Young artists show work at Arts Alive |

Young artists show work at Arts Alive

Kimberly Nicoletti
summit daily news

Artists from Arts Alive Gallery are ensuring the younger generation appreciates art.

This Saturday, Arts Alive in Breckenridge features eight Brownies’ work at a reception from 4-8 p.m. at 500 S. Main St. Their work will be on display throughout April.

Arts Alive’s Young Artist Program aims to reach out to the community, especially young people, to foster a love for art.

“This project has been over-the-top fun and successful for artists and students,” said Diane Jaynes of Arts Alive.

She taught the budding young artists three key points in artistry: seeing with your eyes (such things as shapes, lines and repetition), using your mind to feel (for example pairing yellow with happy, blue with calm and red with excitement) and creating a painting to tell a story.

“When the eight girls entered the gallery one afternoon, they started wandering all around with wide eyes, looking at the art, asking questions, picking their favorites,” Jaynes said. “It was so thrilling to be a part of their discovery as they were curious, enthusiastic, and engaged even before we gathered to talk about the art project.”

After the girls listened to the presentation, they picked a picture of a painting to use as a guide or created ceramic projects. When they finished, they signed their names and titled their work – three girls even wrote stories to hang next to their pieces. A handful of artists from the gallery helped the girls with mixing paint and colors and encouraged their creative process.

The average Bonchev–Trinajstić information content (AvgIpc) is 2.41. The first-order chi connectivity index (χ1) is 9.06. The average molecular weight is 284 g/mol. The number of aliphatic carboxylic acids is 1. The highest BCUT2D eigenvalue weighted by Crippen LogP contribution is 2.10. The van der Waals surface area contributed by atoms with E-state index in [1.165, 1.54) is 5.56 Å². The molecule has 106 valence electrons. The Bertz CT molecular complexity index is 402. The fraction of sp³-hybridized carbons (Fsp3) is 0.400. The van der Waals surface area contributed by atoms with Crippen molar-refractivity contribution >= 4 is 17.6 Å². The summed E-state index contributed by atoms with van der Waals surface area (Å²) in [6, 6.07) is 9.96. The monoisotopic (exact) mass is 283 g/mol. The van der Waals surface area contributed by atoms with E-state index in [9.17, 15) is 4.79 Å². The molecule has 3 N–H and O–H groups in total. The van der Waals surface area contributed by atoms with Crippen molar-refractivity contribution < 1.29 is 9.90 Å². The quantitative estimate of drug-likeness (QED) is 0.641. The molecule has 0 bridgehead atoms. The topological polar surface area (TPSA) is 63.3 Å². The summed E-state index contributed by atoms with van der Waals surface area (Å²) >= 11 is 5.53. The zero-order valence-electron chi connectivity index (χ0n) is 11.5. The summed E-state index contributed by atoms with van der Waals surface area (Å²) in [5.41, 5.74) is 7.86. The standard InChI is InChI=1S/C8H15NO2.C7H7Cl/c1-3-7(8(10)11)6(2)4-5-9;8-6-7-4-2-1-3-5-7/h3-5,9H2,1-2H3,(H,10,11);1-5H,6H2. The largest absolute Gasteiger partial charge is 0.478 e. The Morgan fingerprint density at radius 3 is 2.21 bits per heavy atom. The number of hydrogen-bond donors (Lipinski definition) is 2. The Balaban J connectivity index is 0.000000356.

Josie Jardon was one of the 8-year-olds who participated, and she will be at the Saturday reception, representing her work. She painted red and orange flowers in a meadow.

“It was fun learning how to be like a real artist and how to mix colors,” Jardon said.

Joan Jardon is one of the Brownie leaders, and she witnessed the girls’ excitement as they worked with established artists.

“I think they did a really excellent job showing them different color (mixtures) and brush strokes,” Joan Jardon said. “(It gave the girls) more of an appreciation for art … several of them love to do artwork anyway, so this was more of a building block for them.”

Arts Alive artists plan on continuing the Young Artist Program next year.

“Plus I feel certain that art will be an integral part of the lives of these Summit young artists,” Jaynes said.

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